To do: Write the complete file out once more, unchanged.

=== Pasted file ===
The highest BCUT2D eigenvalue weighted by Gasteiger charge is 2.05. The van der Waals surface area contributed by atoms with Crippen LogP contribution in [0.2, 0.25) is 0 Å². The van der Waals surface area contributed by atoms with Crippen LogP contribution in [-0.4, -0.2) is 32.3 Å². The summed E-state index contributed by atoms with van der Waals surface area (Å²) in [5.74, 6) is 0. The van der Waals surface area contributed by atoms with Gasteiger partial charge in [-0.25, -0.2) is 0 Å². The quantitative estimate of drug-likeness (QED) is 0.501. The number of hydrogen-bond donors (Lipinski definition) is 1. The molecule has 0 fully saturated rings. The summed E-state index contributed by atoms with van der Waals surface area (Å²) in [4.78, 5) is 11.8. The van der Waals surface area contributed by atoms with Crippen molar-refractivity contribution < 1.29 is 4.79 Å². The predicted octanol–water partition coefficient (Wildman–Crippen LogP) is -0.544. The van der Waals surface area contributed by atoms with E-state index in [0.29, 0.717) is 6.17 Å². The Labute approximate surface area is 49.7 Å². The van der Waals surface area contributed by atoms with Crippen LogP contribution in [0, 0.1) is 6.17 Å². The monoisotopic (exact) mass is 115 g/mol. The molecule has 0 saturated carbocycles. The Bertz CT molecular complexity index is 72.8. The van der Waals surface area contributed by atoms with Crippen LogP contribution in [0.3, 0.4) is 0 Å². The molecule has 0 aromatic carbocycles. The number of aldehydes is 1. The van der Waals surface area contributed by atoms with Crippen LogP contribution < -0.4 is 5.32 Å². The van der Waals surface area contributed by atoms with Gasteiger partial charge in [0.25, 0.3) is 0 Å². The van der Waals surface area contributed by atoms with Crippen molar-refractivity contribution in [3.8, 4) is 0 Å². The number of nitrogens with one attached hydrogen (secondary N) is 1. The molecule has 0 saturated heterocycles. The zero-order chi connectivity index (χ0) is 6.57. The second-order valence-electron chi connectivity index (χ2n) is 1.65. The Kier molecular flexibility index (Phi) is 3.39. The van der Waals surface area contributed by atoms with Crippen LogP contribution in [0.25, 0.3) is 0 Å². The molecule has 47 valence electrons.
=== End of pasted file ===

The highest BCUT2D eigenvalue weighted by Gasteiger charge is 2.05. The van der Waals surface area contributed by atoms with Crippen LogP contribution in [0.2, 0.25) is 0 Å². The van der Waals surface area contributed by atoms with Crippen LogP contribution in [-0.4, -0.2) is 32.3 Å². The summed E-state index contributed by atoms with van der Waals surface area (Å²) in [5.74, 6) is 0. The van der Waals surface area contributed by atoms with Gasteiger partial charge in [-0.25, -0.2) is 0 Å². The quantitative estimate of drug-likeness (QED) is 0.501. The number of hydrogen-bond donors (Lipinski definition) is 1. The molecule has 0 fully saturated rings. The summed E-state index contributed by atoms with van der Waals surface area (Å²) in [4.78, 5) is 11.8. The van der Waals surface area contributed by atoms with Crippen molar-refractivity contribution < 1.29 is 4.79 Å². The predicted octanol–water partition coefficient (Wildman–Crippen LogP) is -0.544. The van der Waals surface area contributed by atoms with E-state index in [0.29, 0.717) is 6.17 Å². The Labute approximate surface area is 49.7 Å². The van der Waals surface area contributed by atoms with Crippen LogP contribution in [0, 0.1) is 6.17 Å². The monoisotopic (exact) mass is 115 g/mol. The molecule has 0 saturated carbocycles. The Bertz CT molecular complexity index is 72.8. The van der Waals surface area contributed by atoms with Crippen LogP contribution in [0.3, 0.4) is 0 Å². The molecule has 0 aromatic carbocycles. The number of aldehydes is 1. The van der Waals surface area contributed by atoms with Crippen LogP contribution < -0.4 is 5.32 Å². The van der Waals surface area contributed by atoms with Gasteiger partial charge in [0.25, 0.3) is 0 Å². The van der Waals surface area contributed by atoms with Crippen molar-refractivity contribution in [3.8, 4) is 0 Å². The number of nitrogens with one attached hydrogen (secondary N) is 1. The molecule has 0 saturated heterocycles. The zero-order chi connectivity index (χ0) is 6.57. The second-order valence-electron chi connectivity index (χ2n) is 1.65. The Kier molecular flexibility index (Phi) is 3.39. The van der Waals surface area contributed by atoms with Crippen LogP contribution in [0.25, 0.3) is 0 Å². The molecule has 47 valence electrons.